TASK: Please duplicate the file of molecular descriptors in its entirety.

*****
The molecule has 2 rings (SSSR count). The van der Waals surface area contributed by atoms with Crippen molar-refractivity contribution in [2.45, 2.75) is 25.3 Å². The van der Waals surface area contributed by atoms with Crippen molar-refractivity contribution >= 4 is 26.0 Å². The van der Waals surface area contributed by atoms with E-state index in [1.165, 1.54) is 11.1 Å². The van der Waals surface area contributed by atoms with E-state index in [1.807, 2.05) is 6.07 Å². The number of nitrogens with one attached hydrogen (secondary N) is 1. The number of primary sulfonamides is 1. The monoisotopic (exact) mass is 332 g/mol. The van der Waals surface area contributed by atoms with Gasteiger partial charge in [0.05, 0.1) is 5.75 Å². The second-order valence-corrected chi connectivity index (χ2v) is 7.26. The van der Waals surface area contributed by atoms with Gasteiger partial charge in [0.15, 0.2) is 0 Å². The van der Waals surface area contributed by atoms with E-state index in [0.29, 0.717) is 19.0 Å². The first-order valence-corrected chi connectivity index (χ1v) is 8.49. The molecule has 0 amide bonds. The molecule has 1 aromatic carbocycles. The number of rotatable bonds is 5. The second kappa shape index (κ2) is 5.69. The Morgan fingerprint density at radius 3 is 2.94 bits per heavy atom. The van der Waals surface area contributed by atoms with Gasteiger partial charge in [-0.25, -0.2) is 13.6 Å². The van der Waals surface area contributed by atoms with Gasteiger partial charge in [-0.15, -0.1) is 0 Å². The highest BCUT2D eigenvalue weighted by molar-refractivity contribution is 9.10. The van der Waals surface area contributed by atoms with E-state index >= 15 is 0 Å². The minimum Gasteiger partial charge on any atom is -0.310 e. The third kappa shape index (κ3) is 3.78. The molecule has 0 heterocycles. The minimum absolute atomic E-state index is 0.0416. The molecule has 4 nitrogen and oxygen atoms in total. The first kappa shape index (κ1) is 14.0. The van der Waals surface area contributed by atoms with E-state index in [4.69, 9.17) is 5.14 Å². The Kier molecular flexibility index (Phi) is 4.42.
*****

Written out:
The molecule has 2 rings (SSSR count). The van der Waals surface area contributed by atoms with Crippen molar-refractivity contribution in [2.45, 2.75) is 25.3 Å². The van der Waals surface area contributed by atoms with Crippen molar-refractivity contribution >= 4 is 26.0 Å². The van der Waals surface area contributed by atoms with E-state index in [1.165, 1.54) is 11.1 Å². The van der Waals surface area contributed by atoms with E-state index in [1.807, 2.05) is 6.07 Å². The number of nitrogens with one attached hydrogen (secondary N) is 1. The number of primary sulfonamides is 1. The monoisotopic (exact) mass is 332 g/mol. The van der Waals surface area contributed by atoms with Gasteiger partial charge in [0.05, 0.1) is 5.75 Å². The second-order valence-corrected chi connectivity index (χ2v) is 7.26. The van der Waals surface area contributed by atoms with Gasteiger partial charge in [0.15, 0.2) is 0 Å². The van der Waals surface area contributed by atoms with E-state index in [0.29, 0.717) is 19.0 Å². The first-order valence-corrected chi connectivity index (χ1v) is 8.49. The molecule has 0 amide bonds. The molecule has 1 aromatic carbocycles. The number of rotatable bonds is 5. The second kappa shape index (κ2) is 5.69. The Morgan fingerprint density at radius 3 is 2.94 bits per heavy atom. The van der Waals surface area contributed by atoms with Gasteiger partial charge in [-0.25, -0.2) is 13.6 Å². The van der Waals surface area contributed by atoms with Gasteiger partial charge in [-0.15, -0.1) is 0 Å². The highest BCUT2D eigenvalue weighted by molar-refractivity contribution is 9.10. The van der Waals surface area contributed by atoms with E-state index >= 15 is 0 Å². The minimum Gasteiger partial charge on any atom is -0.310 e. The third kappa shape index (κ3) is 3.78. The molecule has 0 heterocycles. The minimum absolute atomic E-state index is 0.0416. The molecule has 4 nitrogen and oxygen atoms in total. The first kappa shape index (κ1) is 14.0. The van der Waals surface area contributed by atoms with E-state index in [4.69, 9.17) is 5.14 Å². The Kier molecular flexibility index (Phi) is 4.42.